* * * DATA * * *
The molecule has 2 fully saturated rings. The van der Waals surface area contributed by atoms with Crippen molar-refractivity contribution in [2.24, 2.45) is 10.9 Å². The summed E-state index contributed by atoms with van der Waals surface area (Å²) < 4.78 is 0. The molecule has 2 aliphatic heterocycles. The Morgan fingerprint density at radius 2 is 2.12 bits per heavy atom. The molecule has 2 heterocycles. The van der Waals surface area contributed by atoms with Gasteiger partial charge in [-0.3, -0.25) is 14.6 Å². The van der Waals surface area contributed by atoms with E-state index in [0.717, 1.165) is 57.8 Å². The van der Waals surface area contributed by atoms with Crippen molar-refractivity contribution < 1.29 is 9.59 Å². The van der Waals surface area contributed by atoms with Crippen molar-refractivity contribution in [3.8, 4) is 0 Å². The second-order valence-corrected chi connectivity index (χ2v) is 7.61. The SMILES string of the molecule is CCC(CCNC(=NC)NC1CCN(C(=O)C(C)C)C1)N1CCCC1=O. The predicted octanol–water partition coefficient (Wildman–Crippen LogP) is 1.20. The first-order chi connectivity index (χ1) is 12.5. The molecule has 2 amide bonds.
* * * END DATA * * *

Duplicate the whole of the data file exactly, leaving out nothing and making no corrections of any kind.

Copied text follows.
The molecule has 2 fully saturated rings. The van der Waals surface area contributed by atoms with Crippen molar-refractivity contribution in [2.24, 2.45) is 10.9 Å². The summed E-state index contributed by atoms with van der Waals surface area (Å²) < 4.78 is 0. The molecule has 2 aliphatic heterocycles. The Morgan fingerprint density at radius 2 is 2.12 bits per heavy atom. The molecule has 2 heterocycles. The van der Waals surface area contributed by atoms with Gasteiger partial charge in [-0.3, -0.25) is 14.6 Å². The van der Waals surface area contributed by atoms with E-state index in [0.717, 1.165) is 57.8 Å². The van der Waals surface area contributed by atoms with Crippen molar-refractivity contribution < 1.29 is 9.59 Å². The van der Waals surface area contributed by atoms with Crippen molar-refractivity contribution in [3.8, 4) is 0 Å². The second-order valence-corrected chi connectivity index (χ2v) is 7.61. The SMILES string of the molecule is CCC(CCNC(=NC)NC1CCN(C(=O)C(C)C)C1)N1CCCC1=O. The predicted octanol–water partition coefficient (Wildman–Crippen LogP) is 1.20. The first-order chi connectivity index (χ1) is 12.5. The molecule has 2 amide bonds.